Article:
If anything, the Chief Minister Mehbooba Muftis dramatic decision to drop Haseeb Drabu from the cabinet has shown Mehbooba in a new light. She has come across as a leader who can take bold decisions, should she feel it is in the interest of her party. Though Mehbooba has been known to practice a very aggressive brand of politics when she was in opposition, in power she has appeared uncharacteristically tame and restrained. True, the power imposes its own limitations and the CM is expected to adopt a more nuanced approach. But when the issues of great ideological, political and existential significance are at stake, tameness takes an altogether different connotation. And in the past four years, J&K has been confronted with many of such issues. And the CM has often been found sorely wanted in its response, even though she might have so far largely weathered the storm.
Her partys biggest failure has been its inability to get the BJP implement the mutually agreed Agenda of Alliance which formed the basis of the coalition government. But it now appears that the most of the common minimum programme was agreed in bad conscience. So far PDP has done little to hold its coalition partner to its commitments, not only in regard to efforts to resolve the festering political problem in the state but also on other important agreements which had lent a facade of justification to this ideologically divergent coalition.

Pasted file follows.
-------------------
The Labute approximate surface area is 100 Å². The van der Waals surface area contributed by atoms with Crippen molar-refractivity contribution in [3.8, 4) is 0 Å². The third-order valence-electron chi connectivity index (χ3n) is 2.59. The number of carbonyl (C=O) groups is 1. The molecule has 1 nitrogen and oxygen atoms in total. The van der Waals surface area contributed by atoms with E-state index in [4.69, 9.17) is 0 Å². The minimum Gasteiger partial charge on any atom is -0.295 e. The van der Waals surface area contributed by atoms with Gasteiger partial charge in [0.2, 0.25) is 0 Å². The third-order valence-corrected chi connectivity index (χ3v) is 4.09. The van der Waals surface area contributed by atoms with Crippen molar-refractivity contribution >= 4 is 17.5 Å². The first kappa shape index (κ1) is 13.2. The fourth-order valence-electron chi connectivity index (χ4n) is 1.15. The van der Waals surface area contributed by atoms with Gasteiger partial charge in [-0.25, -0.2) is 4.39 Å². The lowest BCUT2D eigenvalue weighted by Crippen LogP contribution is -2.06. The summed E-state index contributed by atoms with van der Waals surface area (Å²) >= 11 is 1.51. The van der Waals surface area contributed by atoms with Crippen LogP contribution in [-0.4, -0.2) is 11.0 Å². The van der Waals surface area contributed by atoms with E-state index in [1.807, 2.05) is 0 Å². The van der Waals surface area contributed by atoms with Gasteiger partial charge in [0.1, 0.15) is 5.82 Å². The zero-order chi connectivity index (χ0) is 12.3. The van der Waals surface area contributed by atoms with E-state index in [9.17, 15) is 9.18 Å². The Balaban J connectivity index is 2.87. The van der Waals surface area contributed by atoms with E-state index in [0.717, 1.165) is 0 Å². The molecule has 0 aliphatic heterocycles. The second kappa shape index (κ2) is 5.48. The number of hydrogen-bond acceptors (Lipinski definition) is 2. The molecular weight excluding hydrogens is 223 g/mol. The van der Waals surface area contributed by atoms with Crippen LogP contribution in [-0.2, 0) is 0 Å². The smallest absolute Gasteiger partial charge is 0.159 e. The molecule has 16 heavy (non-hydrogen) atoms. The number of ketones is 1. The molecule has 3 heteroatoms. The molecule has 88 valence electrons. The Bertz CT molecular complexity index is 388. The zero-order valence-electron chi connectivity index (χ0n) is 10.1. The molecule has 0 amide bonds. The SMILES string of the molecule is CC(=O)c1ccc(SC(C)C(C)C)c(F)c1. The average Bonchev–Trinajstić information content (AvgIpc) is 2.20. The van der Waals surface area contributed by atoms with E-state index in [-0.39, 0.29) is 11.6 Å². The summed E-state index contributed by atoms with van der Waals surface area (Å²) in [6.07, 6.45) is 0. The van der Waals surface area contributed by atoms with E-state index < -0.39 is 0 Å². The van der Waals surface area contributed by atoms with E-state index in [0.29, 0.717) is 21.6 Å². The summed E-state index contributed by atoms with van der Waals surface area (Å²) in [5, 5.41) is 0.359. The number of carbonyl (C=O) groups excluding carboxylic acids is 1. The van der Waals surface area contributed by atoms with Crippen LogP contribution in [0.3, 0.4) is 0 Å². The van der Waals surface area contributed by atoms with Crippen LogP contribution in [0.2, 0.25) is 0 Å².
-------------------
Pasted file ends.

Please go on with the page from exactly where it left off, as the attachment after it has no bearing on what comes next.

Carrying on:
And the CM herself has been the worst victim of the bruising alliance. She has been a politician who built her support base brick by brick by plying soft-separatism as her political creed. She rose to power by appealing to Kashmiri nationalism. But if her term in the government is anything to go by she seems to have let go off this ideological narrative so effortlessly and even cheaply. The turn in Mehboobas brand of politics has left many people shocked, more so in Kashmir, her core constituency.
There is a growing disquiet in Kashmir about the non-implementation of the Agenda of Alliance, and PDPs silence about it. BJP has shown little inclination to meet its commitments in the agenda. At the same time while PDP seems to have gone quiet over its ideological agenda or entered into a sort of ideological and political trade-off with its alliance partner. BJP has more or less freely plied its agenda and with an increasing belligerence. Now that the BJP Government at the centre is in its final year, the hope for implementation of the Agenda of Alliance is fading by the day. And this state of affairs is not, in any way, good for the PDP. Going into next Assembly election without fulfilment of the any of the understandings with the BJP would undermine the public faith in any such common minimum programmes in future.
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